“So watermarking should be consistently used across the chain. International treaties should ensure that content owners who sell content to different owners must ask for that consistency in their contracts and ensure that buyers comply.”
Barley added that it takes a lot of time to shut down websites and pointed out that we should engage a lot more with global platforms, advertisers, payment providers and anyone else who facilitates cash flow to the pirates.
“We got Amazon to adjust their search terms by lobbying them and saying to them that fully loaded Kodi boxes facilitate piracy. It also goes on to advertisers. Criminals will want to advertise on their website, and that gives them legitimacy. Also, advertisers don’t realise that their ads are showing up on pirate websites.
“In the UK, we are now engaging more with the payment providers. Pirates are in this only for the money. If we identify a pirate seller and let the payment providers know that a person is using their facility for criminal gain, and ask them if they want to be associated with that, they will say no. The pirate will find an alternative mechanism. There is a strategy of following the protected content and tracing the content and strategy around the cash flow, and working backwards to understand where the sources are and blocking those payment gateways.”
Borland asked Dr Refaat if something similar can be applied in the Middle East.
“Definitely yes. With persistence and cooperation with everyone in this room, I think we can make things happen. Piracy is accepted as a normal practice in the region by a majority of the people. The solution is whether we continue losing our content and continue producing more, or put strict regulations from the top down to cover all corners and make sure that we spend more time and effort between everybody here to push for proper regulations across the line.”
Borland then steered the discussion to hackers and asked Peterka if it was wise to use them in the fight against piracy.
“It is a sensitive question, but you do need to understand how criminals think and how they are going to attack your system, and which part of your end-to-end distribution network has the weakest point,” he commented.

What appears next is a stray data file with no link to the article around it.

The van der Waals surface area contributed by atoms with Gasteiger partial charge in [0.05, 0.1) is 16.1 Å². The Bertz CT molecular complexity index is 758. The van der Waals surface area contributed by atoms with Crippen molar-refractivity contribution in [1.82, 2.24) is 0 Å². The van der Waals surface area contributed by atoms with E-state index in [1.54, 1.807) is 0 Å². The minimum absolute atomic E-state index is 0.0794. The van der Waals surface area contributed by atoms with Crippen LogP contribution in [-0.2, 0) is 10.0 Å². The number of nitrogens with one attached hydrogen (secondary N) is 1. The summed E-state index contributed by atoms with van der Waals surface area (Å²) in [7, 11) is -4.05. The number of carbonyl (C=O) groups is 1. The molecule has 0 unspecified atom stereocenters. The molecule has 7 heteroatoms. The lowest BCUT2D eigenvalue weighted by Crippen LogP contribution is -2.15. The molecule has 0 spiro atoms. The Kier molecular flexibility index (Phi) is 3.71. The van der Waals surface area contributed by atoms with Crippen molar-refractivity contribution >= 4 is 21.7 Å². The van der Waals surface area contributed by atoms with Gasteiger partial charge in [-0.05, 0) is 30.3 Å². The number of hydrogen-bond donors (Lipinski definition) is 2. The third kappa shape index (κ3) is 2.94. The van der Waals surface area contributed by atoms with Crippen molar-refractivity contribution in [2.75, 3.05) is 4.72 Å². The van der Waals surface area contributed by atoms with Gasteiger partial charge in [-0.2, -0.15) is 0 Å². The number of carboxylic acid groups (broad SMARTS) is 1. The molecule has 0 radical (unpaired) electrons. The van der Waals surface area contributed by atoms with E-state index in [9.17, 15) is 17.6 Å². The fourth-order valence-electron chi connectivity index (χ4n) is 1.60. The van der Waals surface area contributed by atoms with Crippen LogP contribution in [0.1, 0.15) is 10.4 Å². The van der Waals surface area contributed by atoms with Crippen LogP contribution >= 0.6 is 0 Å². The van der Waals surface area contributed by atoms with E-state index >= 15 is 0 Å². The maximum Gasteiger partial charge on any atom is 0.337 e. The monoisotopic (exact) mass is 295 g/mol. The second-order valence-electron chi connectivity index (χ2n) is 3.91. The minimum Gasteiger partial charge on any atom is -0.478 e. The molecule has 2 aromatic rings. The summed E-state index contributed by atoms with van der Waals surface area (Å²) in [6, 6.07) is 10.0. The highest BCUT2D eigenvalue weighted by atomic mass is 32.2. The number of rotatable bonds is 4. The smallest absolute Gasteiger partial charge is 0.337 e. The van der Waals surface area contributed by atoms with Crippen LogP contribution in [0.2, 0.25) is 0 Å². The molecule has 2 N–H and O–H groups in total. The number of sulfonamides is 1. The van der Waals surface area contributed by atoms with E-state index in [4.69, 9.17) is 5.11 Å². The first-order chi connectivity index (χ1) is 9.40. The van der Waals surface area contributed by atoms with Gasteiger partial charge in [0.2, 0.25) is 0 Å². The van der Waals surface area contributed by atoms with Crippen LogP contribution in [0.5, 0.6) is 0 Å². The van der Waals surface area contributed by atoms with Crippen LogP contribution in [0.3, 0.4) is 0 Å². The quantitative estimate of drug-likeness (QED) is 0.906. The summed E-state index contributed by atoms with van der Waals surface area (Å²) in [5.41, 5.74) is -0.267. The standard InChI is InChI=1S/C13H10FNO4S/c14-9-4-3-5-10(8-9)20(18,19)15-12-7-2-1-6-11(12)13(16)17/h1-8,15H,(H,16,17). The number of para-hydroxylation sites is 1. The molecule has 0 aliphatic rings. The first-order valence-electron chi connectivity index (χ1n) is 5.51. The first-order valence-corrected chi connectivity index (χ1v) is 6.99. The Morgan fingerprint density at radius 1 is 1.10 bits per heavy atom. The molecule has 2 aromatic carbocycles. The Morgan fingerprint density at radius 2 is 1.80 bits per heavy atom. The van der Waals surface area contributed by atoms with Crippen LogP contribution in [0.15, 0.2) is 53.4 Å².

“Understanding how they do things is very important. White hat hacking is becoming a trend in the industry. It is good to bring clever minds to the right side of the industry. They do it for money or fame; if you pay them enough and let them speak at conferences, you can achieve similar things. They can be a valuable asset, but you have to be very careful how you pick them. Your engineers don’t think like the hackers, and when they design a product, they don’t necessarily understand how they will be attacked – so hackers are significant.”
With all these strategies in place, Borland asked if Barley and his team had managed to get ahead of the pirates. Barley commented that when the UK succeeds in countering piracy, the problem merely shifts to another geography where regulations are not as stringent.
“I don’t think we are ahead of the pirates in the UK. I have been working on this for 18 years. We have not eradicated the problem. At best, we have displaced the problem, which means someone who was operating illegally in the UK finds out we are cracking down on him. So he moves to another territory and continues. Essentially, when it’s no longer our problem, it becomes someone else’s problem. So for instance, I don’t see an awful lot of piracy on the Sky platform, but we see it elsewhere. We have displaced it, but that only underlines the argument for a greater collaborative approach.”
He pointed out that not enough is being done – that streaming content is like driving down the road at 32 miles an hour when the limit is 30.
“Nobody is going to do anything about it. If that same attitude occurs within the audio-visual content space, we have real problems coming up, because we have a whole generation of people who think it is okay to stream illegal content. That has a massive impact on this industry, the creative industry and broadcast. It is about changing the mindsets of people, and you can only do this by raising awareness and using the media to a great extent to highlight the dangers of streaming content and visiting pirate websites.”
He added that a majority of pirate websites have some form of malware on them, leading to credit card scams, data stealing and the like.
All three panellists agreed that awareness is important and that education begins at home with our children. Barley pointed out that Sky spends £6bn a year acquiring content, so it only makes sense for them to also invest money in protecting it. Peterka added that as long as the same protection mechanisms are not followed across the world, pirates will go to a place where there is no protection.
“Consistency is critical to our success,” he reiterated.
In conclusion, the panellists agreed on the importance of having technology deployed consistently across the distribution chain to ensure there are no weak links. They also agreed that if greater awareness is created among payment providers, search engines, shopping sites, web platforms and unwitting advertisers, satellite operators and telcos, the cash flow to pirates can be reduced significantly. On a regional level, they advocated for a centralised body to check the authenticity of the distribution rights of the content being sold or bought, and for better regulations from the ITU.